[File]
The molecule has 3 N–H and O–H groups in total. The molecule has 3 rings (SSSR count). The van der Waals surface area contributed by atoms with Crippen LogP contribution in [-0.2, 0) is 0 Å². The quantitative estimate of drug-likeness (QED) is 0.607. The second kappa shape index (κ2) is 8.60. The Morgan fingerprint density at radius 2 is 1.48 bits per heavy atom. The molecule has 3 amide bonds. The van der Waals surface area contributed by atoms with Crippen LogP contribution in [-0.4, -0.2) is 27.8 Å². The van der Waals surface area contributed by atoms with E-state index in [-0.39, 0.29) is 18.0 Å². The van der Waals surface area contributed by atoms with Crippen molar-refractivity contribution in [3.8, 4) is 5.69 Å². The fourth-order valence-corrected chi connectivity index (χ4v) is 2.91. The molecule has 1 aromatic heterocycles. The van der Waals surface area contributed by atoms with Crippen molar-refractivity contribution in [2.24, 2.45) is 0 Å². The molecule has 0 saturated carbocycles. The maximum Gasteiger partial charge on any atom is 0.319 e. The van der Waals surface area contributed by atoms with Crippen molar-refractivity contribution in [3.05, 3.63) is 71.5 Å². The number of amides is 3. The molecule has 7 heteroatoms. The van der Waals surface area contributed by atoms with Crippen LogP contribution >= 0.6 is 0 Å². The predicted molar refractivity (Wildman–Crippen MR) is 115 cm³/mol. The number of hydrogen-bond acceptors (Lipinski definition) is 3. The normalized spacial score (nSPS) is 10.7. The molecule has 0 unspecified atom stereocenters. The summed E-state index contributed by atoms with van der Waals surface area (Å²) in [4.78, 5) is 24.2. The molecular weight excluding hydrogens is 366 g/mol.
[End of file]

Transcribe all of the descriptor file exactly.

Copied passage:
The molecule has 3 N–H and O–H groups in total. The molecule has 3 rings (SSSR count). The van der Waals surface area contributed by atoms with Crippen LogP contribution in [-0.2, 0) is 0 Å². The quantitative estimate of drug-likeness (QED) is 0.607. The second kappa shape index (κ2) is 8.60. The Morgan fingerprint density at radius 2 is 1.48 bits per heavy atom. The molecule has 3 amide bonds. The van der Waals surface area contributed by atoms with Crippen LogP contribution in [-0.4, -0.2) is 27.8 Å². The van der Waals surface area contributed by atoms with E-state index in [-0.39, 0.29) is 18.0 Å². The van der Waals surface area contributed by atoms with Crippen molar-refractivity contribution in [3.8, 4) is 5.69 Å². The fourth-order valence-corrected chi connectivity index (χ4v) is 2.91. The molecule has 1 aromatic heterocycles. The van der Waals surface area contributed by atoms with Crippen molar-refractivity contribution in [2.24, 2.45) is 0 Å². The molecule has 0 saturated carbocycles. The maximum Gasteiger partial charge on any atom is 0.319 e. The van der Waals surface area contributed by atoms with Crippen molar-refractivity contribution in [3.05, 3.63) is 71.5 Å². The number of amides is 3. The molecule has 7 heteroatoms. The van der Waals surface area contributed by atoms with Crippen LogP contribution >= 0.6 is 0 Å². The predicted molar refractivity (Wildman–Crippen MR) is 115 cm³/mol. The number of hydrogen-bond acceptors (Lipinski definition) is 3. The normalized spacial score (nSPS) is 10.7. The molecule has 0 unspecified atom stereocenters. The summed E-state index contributed by atoms with van der Waals surface area (Å²) in [4.78, 5) is 24.2. The molecular weight excluding hydrogens is 366 g/mol.